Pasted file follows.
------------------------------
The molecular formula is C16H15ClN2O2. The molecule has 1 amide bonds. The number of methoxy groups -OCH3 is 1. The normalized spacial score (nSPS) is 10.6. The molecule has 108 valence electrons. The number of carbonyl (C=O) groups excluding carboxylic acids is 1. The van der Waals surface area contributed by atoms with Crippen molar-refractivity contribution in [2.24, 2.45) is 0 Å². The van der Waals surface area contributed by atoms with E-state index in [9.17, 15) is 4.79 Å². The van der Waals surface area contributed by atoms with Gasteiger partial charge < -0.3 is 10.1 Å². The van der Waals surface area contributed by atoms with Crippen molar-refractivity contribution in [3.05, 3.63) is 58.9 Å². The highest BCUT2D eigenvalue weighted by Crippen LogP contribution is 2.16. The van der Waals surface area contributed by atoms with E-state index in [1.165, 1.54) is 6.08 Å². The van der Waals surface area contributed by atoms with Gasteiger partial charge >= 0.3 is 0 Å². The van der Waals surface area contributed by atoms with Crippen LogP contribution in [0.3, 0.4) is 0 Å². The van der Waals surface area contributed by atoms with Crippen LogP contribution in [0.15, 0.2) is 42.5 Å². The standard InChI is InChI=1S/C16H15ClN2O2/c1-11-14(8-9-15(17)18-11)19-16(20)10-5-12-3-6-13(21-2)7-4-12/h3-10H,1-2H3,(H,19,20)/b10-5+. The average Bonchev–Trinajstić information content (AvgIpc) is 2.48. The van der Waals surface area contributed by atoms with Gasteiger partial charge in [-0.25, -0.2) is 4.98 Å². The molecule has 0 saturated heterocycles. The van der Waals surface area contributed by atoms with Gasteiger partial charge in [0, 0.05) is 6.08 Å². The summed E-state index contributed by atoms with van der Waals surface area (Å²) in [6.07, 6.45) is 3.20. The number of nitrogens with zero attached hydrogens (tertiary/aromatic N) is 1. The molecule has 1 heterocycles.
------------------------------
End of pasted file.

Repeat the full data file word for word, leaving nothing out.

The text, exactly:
The molecular formula is C16H15ClN2O2. The molecule has 1 amide bonds. The number of methoxy groups -OCH3 is 1. The normalized spacial score (nSPS) is 10.6. The molecule has 108 valence electrons. The number of carbonyl (C=O) groups excluding carboxylic acids is 1. The van der Waals surface area contributed by atoms with Crippen molar-refractivity contribution in [2.24, 2.45) is 0 Å². The van der Waals surface area contributed by atoms with E-state index in [9.17, 15) is 4.79 Å². The van der Waals surface area contributed by atoms with Gasteiger partial charge < -0.3 is 10.1 Å². The van der Waals surface area contributed by atoms with Crippen molar-refractivity contribution in [3.05, 3.63) is 58.9 Å². The highest BCUT2D eigenvalue weighted by Crippen LogP contribution is 2.16. The van der Waals surface area contributed by atoms with E-state index in [1.165, 1.54) is 6.08 Å². The van der Waals surface area contributed by atoms with Gasteiger partial charge >= 0.3 is 0 Å². The van der Waals surface area contributed by atoms with Crippen LogP contribution in [0.3, 0.4) is 0 Å². The van der Waals surface area contributed by atoms with Crippen LogP contribution in [0.15, 0.2) is 42.5 Å². The standard InChI is InChI=1S/C16H15ClN2O2/c1-11-14(8-9-15(17)18-11)19-16(20)10-5-12-3-6-13(21-2)7-4-12/h3-10H,1-2H3,(H,19,20)/b10-5+. The average Bonchev–Trinajstić information content (AvgIpc) is 2.48. The van der Waals surface area contributed by atoms with Gasteiger partial charge in [-0.25, -0.2) is 4.98 Å². The molecule has 0 saturated heterocycles. The van der Waals surface area contributed by atoms with Gasteiger partial charge in [0, 0.05) is 6.08 Å². The summed E-state index contributed by atoms with van der Waals surface area (Å²) in [6.07, 6.45) is 3.20. The number of nitrogens with zero attached hydrogens (tertiary/aromatic N) is 1. The molecule has 1 heterocycles.